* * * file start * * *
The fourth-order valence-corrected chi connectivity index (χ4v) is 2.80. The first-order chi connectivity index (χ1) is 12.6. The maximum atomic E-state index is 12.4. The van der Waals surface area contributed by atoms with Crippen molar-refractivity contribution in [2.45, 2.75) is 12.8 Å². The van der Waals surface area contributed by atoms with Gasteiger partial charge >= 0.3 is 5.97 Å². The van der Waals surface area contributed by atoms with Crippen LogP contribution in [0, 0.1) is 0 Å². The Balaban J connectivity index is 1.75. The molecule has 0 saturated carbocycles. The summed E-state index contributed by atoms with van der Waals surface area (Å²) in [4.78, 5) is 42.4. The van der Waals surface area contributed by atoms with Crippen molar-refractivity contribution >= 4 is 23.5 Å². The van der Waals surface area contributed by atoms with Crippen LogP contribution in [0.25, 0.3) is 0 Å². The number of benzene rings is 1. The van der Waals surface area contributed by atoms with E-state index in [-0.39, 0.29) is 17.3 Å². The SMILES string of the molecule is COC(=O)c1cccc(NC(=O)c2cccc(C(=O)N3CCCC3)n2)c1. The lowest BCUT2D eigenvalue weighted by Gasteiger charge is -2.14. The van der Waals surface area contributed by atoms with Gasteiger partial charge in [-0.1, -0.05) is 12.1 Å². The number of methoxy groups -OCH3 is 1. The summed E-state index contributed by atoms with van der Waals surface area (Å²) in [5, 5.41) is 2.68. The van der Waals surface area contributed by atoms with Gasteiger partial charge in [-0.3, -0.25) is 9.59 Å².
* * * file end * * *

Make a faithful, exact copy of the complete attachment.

The fourth-order valence-corrected chi connectivity index (χ4v) is 2.80. The first-order chi connectivity index (χ1) is 12.6. The maximum atomic E-state index is 12.4. The van der Waals surface area contributed by atoms with Crippen molar-refractivity contribution in [2.45, 2.75) is 12.8 Å². The van der Waals surface area contributed by atoms with Gasteiger partial charge >= 0.3 is 5.97 Å². The van der Waals surface area contributed by atoms with Crippen LogP contribution in [0, 0.1) is 0 Å². The Balaban J connectivity index is 1.75. The molecule has 0 saturated carbocycles. The summed E-state index contributed by atoms with van der Waals surface area (Å²) in [4.78, 5) is 42.4. The van der Waals surface area contributed by atoms with Crippen molar-refractivity contribution >= 4 is 23.5 Å². The van der Waals surface area contributed by atoms with Crippen LogP contribution in [0.25, 0.3) is 0 Å². The number of benzene rings is 1. The van der Waals surface area contributed by atoms with E-state index in [-0.39, 0.29) is 17.3 Å². The SMILES string of the molecule is COC(=O)c1cccc(NC(=O)c2cccc(C(=O)N3CCCC3)n2)c1. The lowest BCUT2D eigenvalue weighted by Gasteiger charge is -2.14. The van der Waals surface area contributed by atoms with Gasteiger partial charge in [-0.1, -0.05) is 12.1 Å². The number of methoxy groups -OCH3 is 1. The summed E-state index contributed by atoms with van der Waals surface area (Å²) in [5, 5.41) is 2.68. The van der Waals surface area contributed by atoms with Gasteiger partial charge in [-0.3, -0.25) is 9.59 Å².